UK health officials say they cannot tell if the spread of monkeypox has peaked in the country as they announced another 45 cases, bringing the total in the disease's biggest-ever outbreak beyond Africa to 366 cases.
The United Kingdom Health Security Agency said 99 per cent of the total cases were in men and that nearly all of the 152 men who provided detailed information identified as gay, bisexual or men who have sex with men.
About 80 per cent of cases were in London and the median age of the people infected was 38, the agency said.
"We cannot yet determine if transmission has stopped increasing," the agency said in a report, citing the reporting delay between when patients experienced symptoms and were confirmed as having monkeypox.
Anyone, regardless of their sexual orientation, is susceptible to the monkeypox virus if they come into close physical contact with an infected person or their bedsheets or clothes.
"Findings show that monkeypox is being distributed in geographically diffuse sexual networks," the scientists wrote, adding that some of these connections extended beyond the UK.
"Most cases reported having sexual contact with new or casual partners, sometimes in the context of cruising grounds or chemsex," the experts said, referring to sex combined with drug use.
The expert noted that contact details for sexual partners were often unavailable.
Last month, a leading adviser to the World Health Organisation said the outbreak in Europe and beyond was likely spread by sex at two recent raves in Spain and Belgium.
Earlier this week, the WHO said more than 1000 cases of monkeypox had been reported in 29 countries that haven't previously had outbreaks of the smallpox-related disease, including the United States, Portugal, Australia, Spain, Italy and Canada.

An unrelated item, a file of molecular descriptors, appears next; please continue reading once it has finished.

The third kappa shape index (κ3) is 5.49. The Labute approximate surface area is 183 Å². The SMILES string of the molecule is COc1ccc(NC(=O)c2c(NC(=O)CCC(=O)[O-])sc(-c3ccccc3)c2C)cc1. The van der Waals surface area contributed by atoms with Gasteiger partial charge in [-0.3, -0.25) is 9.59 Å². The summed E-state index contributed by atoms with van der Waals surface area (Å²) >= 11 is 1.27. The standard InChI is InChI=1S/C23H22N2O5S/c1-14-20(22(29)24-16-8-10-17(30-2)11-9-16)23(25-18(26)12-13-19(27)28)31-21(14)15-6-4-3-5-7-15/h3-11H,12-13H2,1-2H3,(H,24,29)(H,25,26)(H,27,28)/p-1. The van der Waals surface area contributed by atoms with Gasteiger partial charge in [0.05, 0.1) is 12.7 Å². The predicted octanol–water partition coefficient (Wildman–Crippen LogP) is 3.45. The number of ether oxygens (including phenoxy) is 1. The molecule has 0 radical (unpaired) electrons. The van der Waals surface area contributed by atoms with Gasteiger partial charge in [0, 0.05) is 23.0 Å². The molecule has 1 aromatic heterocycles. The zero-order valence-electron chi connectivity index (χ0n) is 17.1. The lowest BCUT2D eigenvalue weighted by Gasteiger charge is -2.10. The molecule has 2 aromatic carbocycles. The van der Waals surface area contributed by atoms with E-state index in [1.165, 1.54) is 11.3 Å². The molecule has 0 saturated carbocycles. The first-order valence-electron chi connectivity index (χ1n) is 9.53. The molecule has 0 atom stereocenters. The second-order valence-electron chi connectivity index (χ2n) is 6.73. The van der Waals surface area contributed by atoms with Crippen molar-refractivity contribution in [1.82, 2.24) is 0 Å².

Poland reported its first case on Friday.
No deaths have been reported.
The Health Security Agency found that many of the cases in the UK involved men who reported having sex in saunas, dark rooms or sex clubs.
"Therefore, collaborating with sex-on-premises venues to implement targeted interventions would support outbreak control," the agency said.
It added that using targeted messages on dating apps might also be useful or "support innovative approaches to contact tracing".
WHO chief Tedros Adhanom Ghebreyesus said it was likely monkeypox has been transmitting undetected for some time beyond Africa and that the United Nations health agency was concerned the disease might start to infect more vulnerable groups, such as pregnant women and children.
The WHO's top monkeypox expert, Dr Rosamund Lewis, said earlier this week there was still "a window of opportunity" to stop monkeypox from jumping into the general population and those more at risk of severe disease.
Most monkeypox patients experience only fever, body aches, chills and fatigue.
People with more serious illness may develop a rash and lesions on the face and hands that can spread to other parts of the body.
In severe cases involving people without access to health care, the WHO has noted a death rate of 3 to 6 per cent.
The ongoing outbreak of monkeypox in the UK and elsewhere marks the first time the disease has been known to spread among people who have no previous travel links to Africa.
UK scientists said they found three mutations in the monkeypox virus spreading in the country that they classed as "high priority" since they were found to worsen the disease in rats.
They said more research was needed to tell if the changes were significant.